For pet owners, there’s no greater feeling than that first day your new dog comes home with you. Whether you’ve rescued a young pup from a kennel in your city or purchased a brand-new puppy from a licensed breeder, you’re full of joy and excitement as you take that new dog into your home for the very first time. In those first few days and weeks, you are going to see your dog do many silly things that you’ll forgive because they’re young.
What happens when that puppy becomes a full-grown dog though? One that has a mind of its own and an instilled behavior set. Believe it or not, all pet owners make some mistakes along the way, but there are ways to avoid them if you know what to look for in advance. Browse our list of 10 mistakes most new dog owners make.
1.) Forgetting that Puppy Will Grow Up
We know exactly how you feel when you bring your new best friend home. There’s no way another animal is as cute as your puppy right now. The problem is that while your puppy is cute now as a young animal, it will not be a puppy forever. This doesn’t, of course, mean that it will physically get uglier. What we mean is that those innocent things it does now and gets away with on cuteness won’t last for long.
For example, when a puppy has a small accident in the house, it is not a good idea to simply laugh it off and not use that opportunity to correct the puppy’s behavior. Sure, that pile of poo is laughable now and you’ll clean it up with ease, but if you don’t correct the behavior you’ll have bigger problems on your hands in the future. Left uncorrected, your dog will find it OK to relieve itself in the home, and the size of the poo is only going to grow with the dog. Still want to laugh off that pile?
2.) Calling Out the Puppy’s Name to Correct Bad Behavior
It’s not enough to simply correct your new puppy for bad behavior, it has to be done in the proper manner. Many new dog owners make the mistake of calling out their dog’s name when it is misbehaving, as an approach to correcting the bad behavior and getting the young pup’s attention. However, when this is done it only teaches the dog to begin associating the sound of its name with being corrected for bad behavior.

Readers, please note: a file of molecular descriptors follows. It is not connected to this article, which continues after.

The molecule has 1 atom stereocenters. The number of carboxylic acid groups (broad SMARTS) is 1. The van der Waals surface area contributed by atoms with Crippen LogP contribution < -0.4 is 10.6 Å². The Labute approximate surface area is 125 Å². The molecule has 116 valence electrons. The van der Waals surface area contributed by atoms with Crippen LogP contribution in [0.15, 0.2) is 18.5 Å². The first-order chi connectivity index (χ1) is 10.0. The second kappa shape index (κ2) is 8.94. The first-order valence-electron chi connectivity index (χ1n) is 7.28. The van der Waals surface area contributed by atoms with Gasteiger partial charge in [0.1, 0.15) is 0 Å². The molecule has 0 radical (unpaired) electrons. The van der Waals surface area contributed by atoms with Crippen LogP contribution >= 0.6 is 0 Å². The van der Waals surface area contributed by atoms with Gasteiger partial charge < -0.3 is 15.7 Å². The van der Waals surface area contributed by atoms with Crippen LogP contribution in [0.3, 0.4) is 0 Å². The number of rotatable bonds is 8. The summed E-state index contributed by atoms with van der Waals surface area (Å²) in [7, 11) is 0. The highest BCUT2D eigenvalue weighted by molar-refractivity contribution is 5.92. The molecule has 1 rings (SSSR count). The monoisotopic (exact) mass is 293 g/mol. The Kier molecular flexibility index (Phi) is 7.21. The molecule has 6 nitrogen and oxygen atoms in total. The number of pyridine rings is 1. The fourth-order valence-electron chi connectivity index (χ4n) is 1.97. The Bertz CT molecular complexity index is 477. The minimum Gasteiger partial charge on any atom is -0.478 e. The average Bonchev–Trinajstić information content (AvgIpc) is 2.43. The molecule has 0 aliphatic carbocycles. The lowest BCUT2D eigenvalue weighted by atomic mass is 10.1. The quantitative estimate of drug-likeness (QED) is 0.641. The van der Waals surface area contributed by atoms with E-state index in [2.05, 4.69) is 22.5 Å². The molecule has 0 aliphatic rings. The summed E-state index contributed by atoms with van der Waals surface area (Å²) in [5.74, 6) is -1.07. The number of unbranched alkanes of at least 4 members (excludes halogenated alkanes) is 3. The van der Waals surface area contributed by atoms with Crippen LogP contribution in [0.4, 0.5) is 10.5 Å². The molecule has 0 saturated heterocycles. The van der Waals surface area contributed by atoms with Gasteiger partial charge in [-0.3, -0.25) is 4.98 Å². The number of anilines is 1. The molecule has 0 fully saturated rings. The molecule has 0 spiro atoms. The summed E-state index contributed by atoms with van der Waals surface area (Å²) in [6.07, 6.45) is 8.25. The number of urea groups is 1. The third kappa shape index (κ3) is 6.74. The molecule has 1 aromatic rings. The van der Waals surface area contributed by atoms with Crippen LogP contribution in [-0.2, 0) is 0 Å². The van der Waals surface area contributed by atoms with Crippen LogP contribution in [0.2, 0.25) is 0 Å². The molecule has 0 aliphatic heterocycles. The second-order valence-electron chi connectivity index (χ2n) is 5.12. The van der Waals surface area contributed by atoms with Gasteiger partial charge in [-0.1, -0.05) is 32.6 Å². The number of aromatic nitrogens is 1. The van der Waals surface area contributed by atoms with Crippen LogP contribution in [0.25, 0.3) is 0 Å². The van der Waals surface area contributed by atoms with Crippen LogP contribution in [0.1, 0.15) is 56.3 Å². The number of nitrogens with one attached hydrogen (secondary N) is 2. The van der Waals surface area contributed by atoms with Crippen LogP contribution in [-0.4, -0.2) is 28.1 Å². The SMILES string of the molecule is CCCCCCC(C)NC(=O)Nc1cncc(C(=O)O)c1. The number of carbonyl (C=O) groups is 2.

3.) Failing to Set Aside Proper Time for the Puppy
When you welcome a new puppy into your home, it’s not that different from bringing home a baby for the first time. You would bring a baby into the home and then fail to feed, clothe, and bathe it, so why do the same for a puppy? Young puppies need your love and attention just as much as a baby.
Your puppy needs your attention to help socialize it with people, first and foremost, but also to help it remain mentally and emotionally stable. Moreover, if you don’t make time to work with your dog on good habits and eliminating bad behavior, it will never learn to follow the rules of the household, such as potty training.
4.) Not Providing Enough Socialization for the Dog
Speaking of spending time with your new puppy, it’s vital that you help them socialize at a young age. Just a human baby would fail to learn its native tongue, discover social mores, and understand how to interact with others if left alone, your dog would fail to establish a healthy social standing without time around other dogs.
Canines are pack animals, and while you can’t be expected to have an entire pack of dogs in your home, it’s a good idea to get your dog out and about on a regular basis. It helps to expose them to different sounds, surfaces, and environments, and enables them to adjust to meeting new dogs and people.
5.) Not Establishing Yourself as the Authority Figure
As pack animals, dogs will naturally look to an alpha leader in their group. One of the unfortunate downsides in many homes is that people fail to establish the pecking order inside their own home with a new dog. Your puppy needs to know from day one that you are the boss, and that means showing them what’s right and what’s wrong.